A strike could see BAA airports closed from 27 December, leading to chaos during the New Year travel period.

    The ballot will take place from 29 November.

    "It is clear that the pension scheme is financially sound and should be left alone," said union officer Brendan Gold.

    Contingency plan

    A spokesman for BAA said that the company "regrets the union's threat of industrial action, particularly in the Christmas period.

    "We believe the way to resolve this is through negotiation," he said.

    Low-cost airline Easyjet said it would be speaking to BAA "to ensure contingency measures are in place to ensure our operations are not affected in the event this goes ahead".

    Budget airline Ryanair expects BAA to have "an appropriate contingency plan in place" in the event of a strike.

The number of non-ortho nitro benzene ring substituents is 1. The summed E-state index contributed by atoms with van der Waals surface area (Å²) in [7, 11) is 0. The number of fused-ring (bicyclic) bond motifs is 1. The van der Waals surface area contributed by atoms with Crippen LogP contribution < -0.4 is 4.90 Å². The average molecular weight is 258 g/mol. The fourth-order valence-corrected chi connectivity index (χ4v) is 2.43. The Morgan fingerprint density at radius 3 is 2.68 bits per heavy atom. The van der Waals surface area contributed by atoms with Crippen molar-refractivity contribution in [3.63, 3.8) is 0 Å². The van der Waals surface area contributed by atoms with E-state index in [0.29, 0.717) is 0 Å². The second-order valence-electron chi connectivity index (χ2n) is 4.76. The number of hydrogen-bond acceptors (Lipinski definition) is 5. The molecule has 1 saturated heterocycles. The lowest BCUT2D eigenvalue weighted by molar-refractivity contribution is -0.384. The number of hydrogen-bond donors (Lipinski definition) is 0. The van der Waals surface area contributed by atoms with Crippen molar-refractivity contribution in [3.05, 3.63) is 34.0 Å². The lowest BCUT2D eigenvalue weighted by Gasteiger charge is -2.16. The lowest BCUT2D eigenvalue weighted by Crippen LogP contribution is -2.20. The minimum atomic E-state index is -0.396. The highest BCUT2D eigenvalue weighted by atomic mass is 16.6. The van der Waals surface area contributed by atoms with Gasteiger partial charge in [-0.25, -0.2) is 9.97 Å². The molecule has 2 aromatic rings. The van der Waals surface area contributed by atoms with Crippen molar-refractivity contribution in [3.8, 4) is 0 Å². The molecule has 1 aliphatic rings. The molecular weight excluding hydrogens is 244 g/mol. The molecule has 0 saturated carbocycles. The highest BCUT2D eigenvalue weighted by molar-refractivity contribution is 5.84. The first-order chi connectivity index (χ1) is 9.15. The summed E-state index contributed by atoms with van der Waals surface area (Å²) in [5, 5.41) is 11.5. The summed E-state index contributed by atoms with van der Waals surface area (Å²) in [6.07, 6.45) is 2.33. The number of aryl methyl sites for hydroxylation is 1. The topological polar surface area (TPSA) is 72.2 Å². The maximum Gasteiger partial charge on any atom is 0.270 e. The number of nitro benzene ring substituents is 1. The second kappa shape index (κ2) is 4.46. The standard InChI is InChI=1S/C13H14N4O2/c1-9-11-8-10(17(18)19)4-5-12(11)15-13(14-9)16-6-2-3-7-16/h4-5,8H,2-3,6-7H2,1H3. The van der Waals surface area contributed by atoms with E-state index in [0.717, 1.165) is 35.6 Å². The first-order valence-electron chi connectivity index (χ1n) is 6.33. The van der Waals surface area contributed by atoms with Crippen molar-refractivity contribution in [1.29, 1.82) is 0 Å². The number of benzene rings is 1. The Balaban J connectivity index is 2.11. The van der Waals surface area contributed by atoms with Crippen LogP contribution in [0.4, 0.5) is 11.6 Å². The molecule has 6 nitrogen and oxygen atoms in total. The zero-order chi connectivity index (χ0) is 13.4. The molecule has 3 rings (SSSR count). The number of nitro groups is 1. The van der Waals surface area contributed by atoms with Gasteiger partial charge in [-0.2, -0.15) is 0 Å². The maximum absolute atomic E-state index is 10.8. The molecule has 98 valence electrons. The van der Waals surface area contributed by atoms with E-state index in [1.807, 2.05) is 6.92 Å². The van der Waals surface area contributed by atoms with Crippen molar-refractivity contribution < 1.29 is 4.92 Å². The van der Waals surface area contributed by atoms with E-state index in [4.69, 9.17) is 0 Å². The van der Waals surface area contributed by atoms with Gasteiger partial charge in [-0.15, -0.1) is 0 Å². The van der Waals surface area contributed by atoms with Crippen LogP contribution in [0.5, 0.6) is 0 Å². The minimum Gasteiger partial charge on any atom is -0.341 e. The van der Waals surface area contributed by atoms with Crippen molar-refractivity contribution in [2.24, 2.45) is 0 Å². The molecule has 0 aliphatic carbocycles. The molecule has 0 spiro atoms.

"This [the strike] is entirely a matter for the BAA," a Ryanair spokesman added.

    Virgin urged both sides to work hard to resolve the dispute so that passengers did not face industrial action at such a busy time of the year.

    Closure threat

    Unite union represents 5,000 airport workers employed by British Airports Authority.

    They include firefighters, security, maintenance and administration staff at airports from Aberdeen to Southampton, including some of the UK's busiest - Heathrow, Stansted and Gatwick.

    Virtually all firefighters at BAA airports are union members, the union said.

    A strike by firefighters could see airports close, the union said.

  6. #6
    Supertall Skyscraper Member psukhu's Avatar
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    Riots

    msutton,

    I'm wrapping up the week early, so I decided to stay a day or two during my layover in Paris, but there now appears to be riots. I'll be staying near the Louvre, is it safe to come? (I'll take a taxi to an from CDG)


    Nearly 80 French police officers have been injured, six seriously, during a second night of riots by youths in the suburbs of Paris, police unions say: